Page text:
What do you think it means to have a life that works?



A collection of thoughts and musings, each more coherent than the last. Hopefully.
See also Felt Tips for fortnightly writing for creative businesses.


About 'Strengths and Weaknesses'

Recently a young woman asked me a question that I struggled to answer. It was the end of an amazing day looking around Christchurch, and I'd just issued a challenge to the group of ~20 American University students.

"Stare yourself in the face and figure out what you value - how much do these things guide your life decisions? What do you love to do, and when did you last do it? Who is most important to you, and when did you last see them? What would it mean for you to have a life that works for you, as well as the world you all want to save?"

Then the question:

"To what extent do you think we should focus on our strengths versus our weaknesses?"

This question comes at the end of a line of questions in my head, so my wholly unsatisfactory answer was "Well, it depends..." followed by some trivial examples and some honourable backing by my friend/colleague/flatmate Alex.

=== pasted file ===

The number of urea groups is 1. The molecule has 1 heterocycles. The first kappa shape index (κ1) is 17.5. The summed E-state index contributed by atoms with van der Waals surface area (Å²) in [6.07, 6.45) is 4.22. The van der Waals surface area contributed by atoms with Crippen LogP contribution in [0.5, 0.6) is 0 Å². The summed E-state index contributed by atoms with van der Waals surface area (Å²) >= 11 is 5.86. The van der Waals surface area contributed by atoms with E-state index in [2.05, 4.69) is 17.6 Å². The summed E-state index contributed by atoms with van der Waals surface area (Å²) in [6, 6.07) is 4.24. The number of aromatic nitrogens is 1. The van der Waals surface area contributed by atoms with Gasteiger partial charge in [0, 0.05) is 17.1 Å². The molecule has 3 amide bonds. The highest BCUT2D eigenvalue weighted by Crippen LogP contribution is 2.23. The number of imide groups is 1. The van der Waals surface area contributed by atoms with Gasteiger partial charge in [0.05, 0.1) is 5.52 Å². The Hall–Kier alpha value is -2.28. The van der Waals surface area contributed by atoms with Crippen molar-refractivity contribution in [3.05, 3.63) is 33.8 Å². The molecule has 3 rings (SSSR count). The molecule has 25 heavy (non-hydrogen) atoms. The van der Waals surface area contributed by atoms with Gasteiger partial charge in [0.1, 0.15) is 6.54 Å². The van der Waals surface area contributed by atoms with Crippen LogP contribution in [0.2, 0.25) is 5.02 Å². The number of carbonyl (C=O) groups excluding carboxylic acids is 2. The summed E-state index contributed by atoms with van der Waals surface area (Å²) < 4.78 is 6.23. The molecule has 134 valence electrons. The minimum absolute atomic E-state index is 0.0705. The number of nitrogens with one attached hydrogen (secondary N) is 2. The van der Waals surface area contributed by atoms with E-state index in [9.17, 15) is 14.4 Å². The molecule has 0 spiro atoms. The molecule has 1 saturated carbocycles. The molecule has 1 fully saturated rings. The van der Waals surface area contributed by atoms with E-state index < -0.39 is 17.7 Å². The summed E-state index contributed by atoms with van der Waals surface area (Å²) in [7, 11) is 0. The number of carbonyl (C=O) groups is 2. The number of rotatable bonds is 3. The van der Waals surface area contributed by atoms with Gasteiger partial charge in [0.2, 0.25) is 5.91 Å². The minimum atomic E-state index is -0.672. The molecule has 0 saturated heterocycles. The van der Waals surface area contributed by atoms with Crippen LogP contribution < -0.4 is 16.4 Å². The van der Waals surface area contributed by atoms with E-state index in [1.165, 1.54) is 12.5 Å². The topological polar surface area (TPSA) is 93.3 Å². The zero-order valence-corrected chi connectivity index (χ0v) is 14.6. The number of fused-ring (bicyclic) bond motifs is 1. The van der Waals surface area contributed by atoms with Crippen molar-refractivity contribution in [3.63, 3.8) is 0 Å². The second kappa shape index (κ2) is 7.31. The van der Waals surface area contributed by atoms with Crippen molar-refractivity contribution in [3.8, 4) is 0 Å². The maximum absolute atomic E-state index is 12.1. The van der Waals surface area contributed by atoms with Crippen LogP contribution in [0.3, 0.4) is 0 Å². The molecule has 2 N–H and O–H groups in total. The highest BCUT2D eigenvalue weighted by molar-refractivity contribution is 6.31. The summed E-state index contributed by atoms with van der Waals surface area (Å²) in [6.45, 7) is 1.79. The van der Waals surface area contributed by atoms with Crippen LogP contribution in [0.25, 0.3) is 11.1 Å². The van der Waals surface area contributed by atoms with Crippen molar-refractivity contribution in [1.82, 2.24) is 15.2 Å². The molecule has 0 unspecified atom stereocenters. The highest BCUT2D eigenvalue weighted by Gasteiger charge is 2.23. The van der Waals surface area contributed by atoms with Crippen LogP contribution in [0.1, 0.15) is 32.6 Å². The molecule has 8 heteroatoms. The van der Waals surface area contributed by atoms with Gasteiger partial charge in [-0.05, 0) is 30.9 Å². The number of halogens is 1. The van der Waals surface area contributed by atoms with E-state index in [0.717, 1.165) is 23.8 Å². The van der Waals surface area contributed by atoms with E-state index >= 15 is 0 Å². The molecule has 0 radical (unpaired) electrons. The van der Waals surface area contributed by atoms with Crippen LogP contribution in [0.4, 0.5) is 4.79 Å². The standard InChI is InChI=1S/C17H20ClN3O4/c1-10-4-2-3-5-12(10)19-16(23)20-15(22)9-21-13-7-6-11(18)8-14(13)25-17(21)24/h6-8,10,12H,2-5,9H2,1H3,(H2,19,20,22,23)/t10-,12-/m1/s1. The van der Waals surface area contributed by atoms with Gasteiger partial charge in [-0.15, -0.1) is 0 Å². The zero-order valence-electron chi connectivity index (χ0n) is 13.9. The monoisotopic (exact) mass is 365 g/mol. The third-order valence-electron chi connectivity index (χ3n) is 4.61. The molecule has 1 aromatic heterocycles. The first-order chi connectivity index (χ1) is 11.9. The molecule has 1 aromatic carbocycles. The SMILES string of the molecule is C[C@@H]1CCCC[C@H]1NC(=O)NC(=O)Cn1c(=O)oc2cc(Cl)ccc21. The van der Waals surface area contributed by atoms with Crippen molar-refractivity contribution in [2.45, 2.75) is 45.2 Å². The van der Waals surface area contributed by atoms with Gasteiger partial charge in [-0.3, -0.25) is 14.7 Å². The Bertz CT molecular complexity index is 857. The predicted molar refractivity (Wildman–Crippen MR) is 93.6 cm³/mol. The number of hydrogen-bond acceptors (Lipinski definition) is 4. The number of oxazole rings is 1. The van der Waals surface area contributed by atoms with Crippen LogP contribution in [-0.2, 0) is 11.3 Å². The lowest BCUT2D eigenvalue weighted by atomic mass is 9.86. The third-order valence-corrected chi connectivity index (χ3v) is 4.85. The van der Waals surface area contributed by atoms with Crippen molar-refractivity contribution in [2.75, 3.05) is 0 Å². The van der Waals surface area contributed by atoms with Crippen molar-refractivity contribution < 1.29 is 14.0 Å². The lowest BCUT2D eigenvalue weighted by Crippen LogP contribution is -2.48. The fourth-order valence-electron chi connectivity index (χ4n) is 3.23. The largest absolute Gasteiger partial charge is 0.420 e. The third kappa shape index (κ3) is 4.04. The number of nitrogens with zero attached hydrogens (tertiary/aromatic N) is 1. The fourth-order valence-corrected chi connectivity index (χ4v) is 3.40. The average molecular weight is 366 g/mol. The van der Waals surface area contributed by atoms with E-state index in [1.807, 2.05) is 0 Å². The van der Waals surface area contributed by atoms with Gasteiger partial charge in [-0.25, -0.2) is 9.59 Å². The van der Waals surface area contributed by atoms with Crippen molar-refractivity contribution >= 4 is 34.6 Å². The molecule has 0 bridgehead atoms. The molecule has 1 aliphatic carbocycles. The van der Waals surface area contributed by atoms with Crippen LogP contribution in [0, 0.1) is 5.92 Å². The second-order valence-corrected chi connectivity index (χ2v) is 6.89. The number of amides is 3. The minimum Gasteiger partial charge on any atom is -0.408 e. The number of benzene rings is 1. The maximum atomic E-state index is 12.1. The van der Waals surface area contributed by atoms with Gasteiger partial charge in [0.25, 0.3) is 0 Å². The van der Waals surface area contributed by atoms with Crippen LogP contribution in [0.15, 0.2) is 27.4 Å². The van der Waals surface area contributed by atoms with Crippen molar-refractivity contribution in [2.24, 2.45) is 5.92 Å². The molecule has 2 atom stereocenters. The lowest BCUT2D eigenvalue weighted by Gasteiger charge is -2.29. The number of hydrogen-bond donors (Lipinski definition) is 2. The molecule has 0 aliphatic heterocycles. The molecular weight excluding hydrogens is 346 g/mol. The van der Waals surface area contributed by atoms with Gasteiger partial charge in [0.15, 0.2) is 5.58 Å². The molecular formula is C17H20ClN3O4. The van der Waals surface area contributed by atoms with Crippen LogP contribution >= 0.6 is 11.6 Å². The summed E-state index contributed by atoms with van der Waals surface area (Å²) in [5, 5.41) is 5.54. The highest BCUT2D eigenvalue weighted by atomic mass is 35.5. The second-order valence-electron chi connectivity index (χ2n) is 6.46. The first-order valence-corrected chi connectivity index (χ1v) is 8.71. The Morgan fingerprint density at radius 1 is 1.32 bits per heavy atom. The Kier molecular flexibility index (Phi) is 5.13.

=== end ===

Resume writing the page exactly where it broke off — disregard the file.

Upon further reflection, I have a better answer for you Michelle.

Focus always on your strengths in the first place. Do the things you love to do and/or you could potentially be the best in the world at at (assuming they don't cut others down etc etc). If you find yourself falling short or frustrated by some other thing (perhaps a weakness?), THEN focus on that. 

For example: you know I'm a musician and we all know musicians are notoriously unreliable. Well, I'm constantly late to everything. Literally everything. When a venue stopped booking me because I always showed up late (and had to push through crowds with my guitar, spilling drinks), I realised that it was time to actually get myself sorted out. I haven't been late to a gig since.

Some strengths are more important than, and worth overcoming any weakness for. Some weaknesses are so ingrained that you're better to just change your approach and avoid them. Like how I restructure sentences to avoid using possessive apostrophe's's' because they terrify me.

The question of whether to focus on strengths or weaknesses becomes more personal. Your weaknesses are defined by your strengths - they're only weaknesses because they stop you achieving something. What do you want to achieve? What can you do and what can't you do? Which is bigger/badder/more prominent and which would you like to be bigger/badder/more prominent? Focus on your strengths and give your weaknesses as much attention as you know they need. Whichever you work on, it's all improvement - right?

I hope that's better :)